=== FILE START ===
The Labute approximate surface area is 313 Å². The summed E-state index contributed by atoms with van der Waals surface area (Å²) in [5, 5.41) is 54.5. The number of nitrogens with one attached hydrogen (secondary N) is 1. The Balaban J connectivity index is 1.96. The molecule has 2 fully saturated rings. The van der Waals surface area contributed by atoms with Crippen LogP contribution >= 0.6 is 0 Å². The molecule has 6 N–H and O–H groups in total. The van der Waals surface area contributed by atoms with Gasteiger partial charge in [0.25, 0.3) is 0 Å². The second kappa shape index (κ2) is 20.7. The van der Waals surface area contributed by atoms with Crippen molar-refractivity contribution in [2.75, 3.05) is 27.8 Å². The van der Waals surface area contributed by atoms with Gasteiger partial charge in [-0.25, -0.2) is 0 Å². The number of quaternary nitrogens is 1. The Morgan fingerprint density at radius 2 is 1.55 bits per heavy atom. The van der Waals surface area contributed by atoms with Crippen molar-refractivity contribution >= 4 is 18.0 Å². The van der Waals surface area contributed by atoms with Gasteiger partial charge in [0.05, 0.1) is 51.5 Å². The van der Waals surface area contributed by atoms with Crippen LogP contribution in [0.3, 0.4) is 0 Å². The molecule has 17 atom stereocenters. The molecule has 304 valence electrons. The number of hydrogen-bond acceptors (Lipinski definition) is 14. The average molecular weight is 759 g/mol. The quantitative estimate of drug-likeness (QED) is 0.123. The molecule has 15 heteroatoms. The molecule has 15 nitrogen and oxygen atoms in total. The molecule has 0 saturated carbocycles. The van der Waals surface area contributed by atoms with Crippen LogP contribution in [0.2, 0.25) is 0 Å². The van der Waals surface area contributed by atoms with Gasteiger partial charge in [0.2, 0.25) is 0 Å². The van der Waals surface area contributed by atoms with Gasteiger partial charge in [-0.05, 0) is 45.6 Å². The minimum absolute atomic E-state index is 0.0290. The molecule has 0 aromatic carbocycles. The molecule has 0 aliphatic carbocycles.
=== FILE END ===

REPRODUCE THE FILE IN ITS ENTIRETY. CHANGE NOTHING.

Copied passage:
The Labute approximate surface area is 313 Å². The summed E-state index contributed by atoms with van der Waals surface area (Å²) in [5, 5.41) is 54.5. The number of nitrogens with one attached hydrogen (secondary N) is 1. The Balaban J connectivity index is 1.96. The molecule has 2 fully saturated rings. The van der Waals surface area contributed by atoms with Crippen LogP contribution >= 0.6 is 0 Å². The molecule has 6 N–H and O–H groups in total. The van der Waals surface area contributed by atoms with Gasteiger partial charge in [0.25, 0.3) is 0 Å². The second kappa shape index (κ2) is 20.7. The van der Waals surface area contributed by atoms with Crippen molar-refractivity contribution in [2.75, 3.05) is 27.8 Å². The van der Waals surface area contributed by atoms with Gasteiger partial charge in [-0.25, -0.2) is 0 Å². The number of quaternary nitrogens is 1. The Morgan fingerprint density at radius 2 is 1.55 bits per heavy atom. The van der Waals surface area contributed by atoms with Crippen molar-refractivity contribution >= 4 is 18.0 Å². The van der Waals surface area contributed by atoms with Gasteiger partial charge in [0.05, 0.1) is 51.5 Å². The van der Waals surface area contributed by atoms with Crippen LogP contribution in [0.3, 0.4) is 0 Å². The molecule has 17 atom stereocenters. The molecule has 304 valence electrons. The number of hydrogen-bond acceptors (Lipinski definition) is 14. The average molecular weight is 759 g/mol. The quantitative estimate of drug-likeness (QED) is 0.123. The molecule has 15 heteroatoms. The molecule has 15 nitrogen and oxygen atoms in total. The molecule has 0 saturated carbocycles. The van der Waals surface area contributed by atoms with Crippen LogP contribution in [0.2, 0.25) is 0 Å². The van der Waals surface area contributed by atoms with Gasteiger partial charge in [0.2, 0.25) is 0 Å². The van der Waals surface area contributed by atoms with Gasteiger partial charge in [-0.05, 0) is 45.6 Å². The minimum absolute atomic E-state index is 0.0290. The molecule has 0 aromatic carbocycles. The molecule has 0 aliphatic carbocycles.